If you are interested in blogging or want to promote your book, please contact E. B. Davis at email@example.com
Our September Author Interviews--9/6 Kathleen Valenti, 9/13 David Burnsworth, 9/20 Jeri Westerson, 9/27 Frances Brody. Please join us in welcoming these authors to WWK.
September Saturday Guest Bloggers: 9/2--Anne Bannon, 9/9 WWK Bloggers, 9/16 Margaret S. Hamilton, 9/23 Kait Carson, and on 9/30 Trixie Stiletto.
“May 16, 2017 – The Women’s Fiction Writers Association (WFWA) today announced the finalists of the second annual Star Award, given to authors of published women’s fiction. Six finalists were chosen in two categories, General and Outstanding Debut. The winners of the Star Award will be announced at the WFWA Retreat in Albuquerque, New Mexico on September 23, 2017.” In the general category, WWK’s Carla Damron was one of three finalist for her novel, The Stone Necklace. Go to Carladamron.com for more information. Congratulations, Carla!
Congratulations to our writers for the following publications:
Warren Bull's new Lincoln mystery, Abraham Lincoln In Court & Campaign has been released. Look for the Kindle version on February 3.
Shari Randall's "Pets" will be included in Chesapeake Crimes: Fur, Feathers, and Felonies anthology, which will be published in 2018. In the same anthology "Rasputin," KM Rockwood's short story, will also be published. Her short story "Goldie" will be published in the Busted anthology, which will be released by Level Best Books on April 25th.
In addition, our prolific KM will have the following shorts published as well: "Sight Unseen" in Fish Out of Water, Guppie (SinC) anthology, just released, and "Making Tracks" in Passport to Murder, Bouchercon anthology, October 2017.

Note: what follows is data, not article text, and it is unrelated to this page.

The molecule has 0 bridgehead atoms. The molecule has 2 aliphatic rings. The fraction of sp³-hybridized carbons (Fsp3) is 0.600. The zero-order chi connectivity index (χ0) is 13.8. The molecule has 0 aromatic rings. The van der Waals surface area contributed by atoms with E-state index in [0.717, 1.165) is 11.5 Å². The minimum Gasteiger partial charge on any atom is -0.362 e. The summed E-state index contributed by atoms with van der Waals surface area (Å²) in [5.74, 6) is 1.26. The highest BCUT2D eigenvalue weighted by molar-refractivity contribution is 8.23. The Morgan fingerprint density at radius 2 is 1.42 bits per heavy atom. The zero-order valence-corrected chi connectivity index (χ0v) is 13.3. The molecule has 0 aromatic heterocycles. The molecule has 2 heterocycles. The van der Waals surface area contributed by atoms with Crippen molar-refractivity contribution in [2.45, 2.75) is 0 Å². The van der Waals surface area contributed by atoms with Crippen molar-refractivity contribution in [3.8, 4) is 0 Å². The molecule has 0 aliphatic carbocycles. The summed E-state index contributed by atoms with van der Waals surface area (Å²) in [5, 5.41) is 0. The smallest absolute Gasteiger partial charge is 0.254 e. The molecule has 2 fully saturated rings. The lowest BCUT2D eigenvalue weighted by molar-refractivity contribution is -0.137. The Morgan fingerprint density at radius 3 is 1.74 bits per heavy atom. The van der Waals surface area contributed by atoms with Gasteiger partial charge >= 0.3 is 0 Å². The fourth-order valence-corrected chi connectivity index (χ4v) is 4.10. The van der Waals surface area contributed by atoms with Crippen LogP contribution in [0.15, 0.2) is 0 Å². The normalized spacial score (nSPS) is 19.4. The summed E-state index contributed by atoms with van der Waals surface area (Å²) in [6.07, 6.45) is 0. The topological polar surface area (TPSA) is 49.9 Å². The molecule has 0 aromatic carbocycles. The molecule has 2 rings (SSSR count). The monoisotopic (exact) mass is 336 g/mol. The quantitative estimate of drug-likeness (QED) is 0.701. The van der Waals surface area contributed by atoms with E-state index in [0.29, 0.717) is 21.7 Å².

Margaret S. Hamilton's short story, "Once a Kappa" was published as a finalist in the Southern Writer's Magazine annual short story contest issue. Mysterical-E published her "Double Crust Corpse" in the Fall 2016 issue. "Baby Killer" will appear in the 2017 solar eclipse anthology Day of the Dark to be published this summer prior to the eclipse in August.
Monday, July 25, 2011
A Review-The Anatomy of Ghosts by Andrew Taylor
The story is primarily a mystery, one of murder, the other a death precipitated by immortal actions. Taylor offers the reader two sketchy scenes of the deaths before he introduces his main character, John Holdsworth—bookbinder, bookseller and printer by trade. The ghosts of his drowned son and wife plague him. After his business fails, he accepts a commission from a wealthy and influential widow whose son, attending college in Cambridge, has gone mad. Her ancestors founded the college, and her two goals for Holdsworth are to bring her son home restored and sane and to assess the college’s library.
Taylor adds romantic complications, lies, political rivalries, and class structure into his well mixed plot. Because these complications rely on human weakness, the reader has no doubt as to their authenticity. Goodness is measured by conscious self-inspection by characters who try to balance their desires against moral outcomes as they make choices. Holdsworth solves the murder by understanding the characters’ emotion and moral landscape. When he unearths the facts and puts his moral assessments of those involved together, he solves the mysteries.
Readers will identify with The Anatomy of Ghosts because the issues remain unchanged—are we to serve for the greater good or will our selfishness destroy those around us? Human conflict and guilt comprise the anatomy of our internal ghosts. But even though Taylor provides evidence that we haunt ourselves, he never proposes that the concept of external spectral spirits is invalid. Ghosts exist, and we will always be haunted.